Career

How To Deal With A Botched Job Interview

So, your interview has gone bad; it’s not the end of the world!

Bad job interviews are a part of life. You hit some and then you miss some. Believe us or not, literally everyone has had at least one bad job interview in their lives. However, getting over a bad job interview is probably harder than getting over a bad break up. A bad job interview takes a toll on your sense of self worth and self confidence. You lose your self esteem and start second guessing yourself every step of the way. Getting over a bad job interview is crucial for you to be able to prepare yourself better for the next one. Here’s how you can deal with it when you have botched up a job interview.

Feeling Disappointed Is Better Than Being In Denial

You are bound to get negative feelings about yourself and your expertise when you have botched up a job interview. Instead of being in denial about the situation, accept it and allow yourself to feel disappointed. Nobody expects you to feel happy when you have done badly at a job interview and you should not too. Instead of repressing your negative feelings of disappointment, frame your mind to appreciate and acknowledge your efforts instead of the result. A bad job interview will make you feel uncomfortable and disappointed in yourself and that’s normal. Don’t force yourself to feel otherwise. Take your time.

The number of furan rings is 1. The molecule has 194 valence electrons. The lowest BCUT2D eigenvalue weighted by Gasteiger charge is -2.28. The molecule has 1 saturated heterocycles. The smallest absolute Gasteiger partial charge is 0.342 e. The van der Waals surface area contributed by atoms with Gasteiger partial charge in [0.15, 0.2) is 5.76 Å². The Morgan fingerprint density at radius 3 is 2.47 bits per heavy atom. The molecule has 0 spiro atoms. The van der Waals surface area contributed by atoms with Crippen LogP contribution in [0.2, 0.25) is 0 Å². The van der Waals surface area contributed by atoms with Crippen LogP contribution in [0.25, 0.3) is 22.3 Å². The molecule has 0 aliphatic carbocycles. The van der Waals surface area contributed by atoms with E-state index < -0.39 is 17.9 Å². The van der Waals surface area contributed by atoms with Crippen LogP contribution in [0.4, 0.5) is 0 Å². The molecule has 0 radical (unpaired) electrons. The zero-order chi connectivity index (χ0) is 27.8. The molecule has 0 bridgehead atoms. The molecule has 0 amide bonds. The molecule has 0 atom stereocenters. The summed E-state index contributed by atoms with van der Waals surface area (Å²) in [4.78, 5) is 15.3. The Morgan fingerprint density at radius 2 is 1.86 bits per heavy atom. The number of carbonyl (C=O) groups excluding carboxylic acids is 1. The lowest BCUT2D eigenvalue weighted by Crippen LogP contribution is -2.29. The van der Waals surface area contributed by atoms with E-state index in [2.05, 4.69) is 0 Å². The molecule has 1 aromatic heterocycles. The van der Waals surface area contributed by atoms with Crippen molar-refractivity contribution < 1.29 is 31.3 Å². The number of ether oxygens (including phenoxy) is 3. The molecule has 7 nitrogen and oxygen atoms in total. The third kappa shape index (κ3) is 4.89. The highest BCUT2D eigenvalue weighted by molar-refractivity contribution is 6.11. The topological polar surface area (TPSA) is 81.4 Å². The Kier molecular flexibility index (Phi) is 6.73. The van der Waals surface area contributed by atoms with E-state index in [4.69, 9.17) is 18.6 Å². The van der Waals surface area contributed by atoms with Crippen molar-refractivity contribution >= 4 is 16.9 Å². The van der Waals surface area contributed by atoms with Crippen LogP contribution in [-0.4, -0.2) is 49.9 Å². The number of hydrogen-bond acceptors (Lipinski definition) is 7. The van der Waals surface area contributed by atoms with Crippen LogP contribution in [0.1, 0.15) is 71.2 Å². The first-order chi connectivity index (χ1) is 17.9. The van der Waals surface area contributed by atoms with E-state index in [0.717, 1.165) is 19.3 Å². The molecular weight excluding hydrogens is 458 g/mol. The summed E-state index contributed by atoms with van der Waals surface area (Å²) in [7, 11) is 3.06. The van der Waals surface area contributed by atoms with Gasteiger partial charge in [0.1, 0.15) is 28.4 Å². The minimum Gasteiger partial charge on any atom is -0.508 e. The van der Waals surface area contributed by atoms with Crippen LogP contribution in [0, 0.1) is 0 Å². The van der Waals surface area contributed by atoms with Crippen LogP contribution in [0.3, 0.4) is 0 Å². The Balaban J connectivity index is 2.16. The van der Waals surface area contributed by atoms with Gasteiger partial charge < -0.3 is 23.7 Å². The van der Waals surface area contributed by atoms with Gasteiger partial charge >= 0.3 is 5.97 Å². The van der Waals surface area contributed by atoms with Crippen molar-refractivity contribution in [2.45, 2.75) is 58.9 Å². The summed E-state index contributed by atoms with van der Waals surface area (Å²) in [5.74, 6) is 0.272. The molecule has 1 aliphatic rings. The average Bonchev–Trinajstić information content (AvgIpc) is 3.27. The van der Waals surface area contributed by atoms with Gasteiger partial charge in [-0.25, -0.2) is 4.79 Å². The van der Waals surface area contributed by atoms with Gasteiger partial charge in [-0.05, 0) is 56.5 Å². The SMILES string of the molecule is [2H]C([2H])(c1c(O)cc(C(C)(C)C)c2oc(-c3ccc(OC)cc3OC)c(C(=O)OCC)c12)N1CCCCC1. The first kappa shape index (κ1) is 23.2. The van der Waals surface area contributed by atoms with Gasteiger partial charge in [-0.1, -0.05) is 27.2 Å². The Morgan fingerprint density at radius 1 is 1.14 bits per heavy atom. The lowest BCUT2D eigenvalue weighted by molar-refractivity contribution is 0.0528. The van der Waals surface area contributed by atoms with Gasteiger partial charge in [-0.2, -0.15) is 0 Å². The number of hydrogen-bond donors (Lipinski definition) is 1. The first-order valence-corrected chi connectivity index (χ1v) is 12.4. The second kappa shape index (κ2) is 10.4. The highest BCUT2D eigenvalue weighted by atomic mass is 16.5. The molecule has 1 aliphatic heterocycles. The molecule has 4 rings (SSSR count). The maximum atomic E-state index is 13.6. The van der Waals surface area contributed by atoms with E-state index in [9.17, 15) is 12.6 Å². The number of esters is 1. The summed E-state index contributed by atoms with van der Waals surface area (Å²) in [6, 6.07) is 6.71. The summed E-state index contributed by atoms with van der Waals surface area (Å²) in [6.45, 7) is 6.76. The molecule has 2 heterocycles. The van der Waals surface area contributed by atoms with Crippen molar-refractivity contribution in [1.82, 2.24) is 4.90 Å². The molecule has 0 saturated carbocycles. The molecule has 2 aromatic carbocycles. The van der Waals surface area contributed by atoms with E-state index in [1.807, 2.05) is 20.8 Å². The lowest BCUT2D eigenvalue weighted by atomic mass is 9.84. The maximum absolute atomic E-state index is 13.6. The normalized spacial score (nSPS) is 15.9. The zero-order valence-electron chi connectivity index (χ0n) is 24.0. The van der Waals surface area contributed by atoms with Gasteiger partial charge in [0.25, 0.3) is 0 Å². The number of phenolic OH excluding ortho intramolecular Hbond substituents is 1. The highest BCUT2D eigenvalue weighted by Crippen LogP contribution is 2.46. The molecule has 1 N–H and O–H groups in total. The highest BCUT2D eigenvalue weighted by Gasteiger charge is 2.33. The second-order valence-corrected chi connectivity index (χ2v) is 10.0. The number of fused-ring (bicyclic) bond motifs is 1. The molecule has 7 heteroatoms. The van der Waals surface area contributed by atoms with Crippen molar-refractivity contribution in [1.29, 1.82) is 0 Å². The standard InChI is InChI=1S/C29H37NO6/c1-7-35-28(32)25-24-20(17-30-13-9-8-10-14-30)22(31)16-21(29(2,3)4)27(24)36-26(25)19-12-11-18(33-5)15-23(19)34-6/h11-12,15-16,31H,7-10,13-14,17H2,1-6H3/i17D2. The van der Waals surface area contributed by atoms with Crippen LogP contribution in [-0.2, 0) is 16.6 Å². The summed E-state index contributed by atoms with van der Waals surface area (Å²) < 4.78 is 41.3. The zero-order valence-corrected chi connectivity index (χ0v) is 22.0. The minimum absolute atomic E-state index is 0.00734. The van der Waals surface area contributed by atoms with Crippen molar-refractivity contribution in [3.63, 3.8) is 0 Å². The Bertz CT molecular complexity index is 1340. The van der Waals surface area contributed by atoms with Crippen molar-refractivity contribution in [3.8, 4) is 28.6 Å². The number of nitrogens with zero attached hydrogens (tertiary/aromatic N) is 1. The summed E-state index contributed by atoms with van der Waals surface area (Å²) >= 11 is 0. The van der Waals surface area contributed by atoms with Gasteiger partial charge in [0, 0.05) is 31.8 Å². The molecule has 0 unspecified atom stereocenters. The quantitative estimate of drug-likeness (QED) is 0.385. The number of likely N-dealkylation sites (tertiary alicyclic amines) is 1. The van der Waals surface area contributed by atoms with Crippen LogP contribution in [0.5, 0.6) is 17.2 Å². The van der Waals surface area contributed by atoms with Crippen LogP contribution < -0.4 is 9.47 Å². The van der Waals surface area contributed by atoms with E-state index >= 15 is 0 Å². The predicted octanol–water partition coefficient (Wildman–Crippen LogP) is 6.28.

A Pep Talk Will Get You Through

Talk to someone close about your bad interview, Tell everything that went wrong to someone you trust. Doing this will help you get a fresh perspective and who known you might even realise that things are not as bad as it seems to you! When you are unable to find the confidence in yourself understanding how someone else sees your talent and your capabilities would give you the push to get you out of the slump. A bad interview will make you be hard on yourself and maybe talking to someone who is kind to you will remind you to be kind to yourself.

A Feedback From The Interviewer

Ask for a feedback on your job interview from your interviewer. That way, you will be able to spot the weaknesses and the missing links. This will help you to improve in the areas that need a little work and you’ll be prepared better.

Urbee Sarkar

A content writer by the day and hardcore Netflix enthusiast by the night, Urbee believes the world to be a story, a ‘tour de force’ in the making. A blind supporter of coffee, she spends her time with her face buried in books on most days when she is not writing. On the other days, she strums her favourite songs while secretly planning for her next trip into the mountains. Urbee is a lit post-grad who has worked as a feature writer for digital media firms and believes the content industry to be her calling.
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